Thursday 17 December 2009
This morning we set off to the University of Copenhagen to do our class presentations. It took a while to get there as the Metro was snowed in so we had to change metros a couple of times. Tom and a couple of others got really into the snowball fights! Poor Bella seemed miserable because she had a cold and we were out amongst the elements for a while!
You can take the protestors out of the Bella Centre but you can't take the protestors away from the Bella Centre!
Freezing on the metro platform!
We made it to the University of Copenhagen campus in Freidrisberg. There were a couple of students and a professor from the University of Copenhagen who sat in and listened to a couple of the presentations.
I was really excited to hear about everyone's different projects. I'd heard about what a couple of people were doing when speaking to them over the past week or so (and Bella, Jasmin, Meg and me had spoken at the end of most days about what we saw and experienced) but I hadn't heard about everyone's projects.
Climate change is such an enormous issue and you could study it for your whole life and still not know everything. As a result, everyone had very different topics which were all fascinating in their own way. I was surprised that there were three themes which quite a number of people focussed on: climate justice; NGOs; Reducing Emissions through Deforestation and Forest Degradation (REDD). Although, upon reflection, these were three areas that were very prominent through the COP. The most vulnerable countries had quite a presence at the COP, there were so many NGOs that they got locked out of the COP in the second week and REDD was the "feel good" story of the COP.
I liked that the presentations were somewhat grouped together based on categories. As a result, we were able to hear about the complexity of each issue. For example, Laura, Luke and Shaun were all exploring different aspects of climate justice. Meg is looking at Indigenous rights (but not really REDD) whereas Rob is looking at Indigenous perspectives and REDD. Fern and Karen are both examining REDD while Phoebe and Alexei are looking at Environmental NGOs whose focus seemed to be REDD at this conference.
I really enjoyed hearing about topics I had no idea about. I had never heard of geoengineering prior to Anita's presentation. Likewise, I found Erik's topic on renewables and Farhad's topic on international aviation completely new. There were a couple of topics I wish I could have done! For example, Michael's topic on 350 – he looked at the 350 movement, the science behind 350, the effect of 350 (or lack thereof) on oceans, etc. I though Marcus gave an great speech and his topic had quite a bit of overlap with what I had originally set out to explore so it was interesting to hear about what might have been my project!
Nevertheless, after hearing all the presentations, I was still happy with my choice of topic. Everyone approached the course with very different goals – some really wanted to learn about the science, others wanted to connect with NGOs, others still wanted to learn about the negotiating process. I really wanted to connect with other youth from around the world. My topic was very conducive to achieving this goal.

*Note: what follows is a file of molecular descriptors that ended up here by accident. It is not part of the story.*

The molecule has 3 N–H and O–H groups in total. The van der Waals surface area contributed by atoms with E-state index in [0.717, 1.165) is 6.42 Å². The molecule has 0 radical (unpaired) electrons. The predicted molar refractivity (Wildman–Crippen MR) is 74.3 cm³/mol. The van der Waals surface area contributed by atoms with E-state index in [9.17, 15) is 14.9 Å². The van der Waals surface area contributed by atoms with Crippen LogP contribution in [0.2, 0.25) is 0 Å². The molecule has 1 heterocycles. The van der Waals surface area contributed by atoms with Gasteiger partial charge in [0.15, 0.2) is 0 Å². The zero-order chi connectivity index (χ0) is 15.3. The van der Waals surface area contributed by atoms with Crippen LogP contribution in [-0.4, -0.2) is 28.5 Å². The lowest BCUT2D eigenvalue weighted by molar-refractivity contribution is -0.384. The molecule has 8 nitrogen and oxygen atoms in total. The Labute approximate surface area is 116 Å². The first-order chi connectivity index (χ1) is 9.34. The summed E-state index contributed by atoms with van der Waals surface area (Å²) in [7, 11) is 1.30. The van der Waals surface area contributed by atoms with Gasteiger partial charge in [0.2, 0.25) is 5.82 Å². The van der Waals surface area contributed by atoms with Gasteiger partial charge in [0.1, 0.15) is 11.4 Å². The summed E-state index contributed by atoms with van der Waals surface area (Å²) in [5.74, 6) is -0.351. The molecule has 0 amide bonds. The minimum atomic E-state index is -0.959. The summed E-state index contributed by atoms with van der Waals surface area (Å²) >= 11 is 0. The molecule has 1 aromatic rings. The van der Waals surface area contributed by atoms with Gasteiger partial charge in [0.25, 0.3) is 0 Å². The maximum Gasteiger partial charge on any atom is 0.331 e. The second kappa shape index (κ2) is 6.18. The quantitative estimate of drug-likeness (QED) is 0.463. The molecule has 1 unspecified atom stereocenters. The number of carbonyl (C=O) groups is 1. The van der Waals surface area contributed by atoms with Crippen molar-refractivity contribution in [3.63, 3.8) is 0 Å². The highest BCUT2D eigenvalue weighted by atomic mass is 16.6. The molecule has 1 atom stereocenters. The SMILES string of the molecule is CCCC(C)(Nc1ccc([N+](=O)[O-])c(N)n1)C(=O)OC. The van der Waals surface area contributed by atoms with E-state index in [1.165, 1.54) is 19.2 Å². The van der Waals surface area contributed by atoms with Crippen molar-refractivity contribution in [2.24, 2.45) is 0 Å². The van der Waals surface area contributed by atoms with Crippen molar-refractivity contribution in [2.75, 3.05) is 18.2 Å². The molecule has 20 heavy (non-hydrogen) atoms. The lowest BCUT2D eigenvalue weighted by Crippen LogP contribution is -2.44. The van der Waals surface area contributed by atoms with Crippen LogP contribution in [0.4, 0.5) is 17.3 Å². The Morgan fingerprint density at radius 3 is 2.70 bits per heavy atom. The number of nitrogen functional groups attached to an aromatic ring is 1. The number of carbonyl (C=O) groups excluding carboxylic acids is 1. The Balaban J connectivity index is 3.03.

Overall, I thought listening to the presentations was one of the most engaging aspects of the two weeks. It may sound odd because we have experienced so many amazing things. But reflection is really important and both listening to the other presentations and giving my presentation were very conducive to reflecting on the crazy two weeks. The sandwiches we had from the student run "Greenhouse Cafe" were also the best sandwiches I had ever had in my life.
Lunch break during the presentations. The University of Copenhagen generously hosted us.
Crazy Will goes stir crazy! I've enjoyed chatting to Will. He's become much more than just an adversary who always asks the hard questions to our guest lecturers in class. He was explaining to me the Greens policy of no compromise the other day. I've always been perplexed at why the Greens don't work with Labor for a stronger ETS but Will said that's not the point of the Greens. If they compromised, they wouldn't be the Greens anymore. They would become the Labor Party.
After the presentations, a group of us headed to the Hard Rock Cafe for drinks. I had a lovely chat with Laura and Anita, two people I hadn't really gotten to know previously. Erik was telling me about his Masters and his work. One thing I've really enjoyed about this course are the variety of people I've had the opportunity to engage with. I've never taken a course with such a diverse group of people from different backgrounds.
After the presentations, Karen gave us a great piece of advice to those of us who have never had a full time job. She said to do what we enjoy because you never know where that will lead you. It's something you hear quite frequently but hearing it from someone who has experienced it and someone I respect is much more meaningful.
But I digress – we went to some amazing steak house for the last supper before everyone dispersed around the globe. Anita and Kiri made a "Most likely list" (some of the ones I remember were):
Luke: Mr Tough guy
Shaun: Most likely to go to bed wearing his registration tag
Isabela: Most Bogan
Michael: Most unexpected hippie
Meg: Most likely to marry Desmond Tutu
Sarah: Most likely to find Nemo
Tom: Most Koala
Steph, Jo, Molly: Most under the radar
Jahla: Most awake
Michelle: Most asleep
Most likely to make Erik to sleep on the floor: Shannon, Grant, Farhad
Alexei: Man of the people
Sue-Lin/Phoebe: Most likely to get arrested
Joel: Mr Photographer
We headed out to karaoke after dinner and danced and sang into the night. I fell asleep on the metro home after two hectic weeks!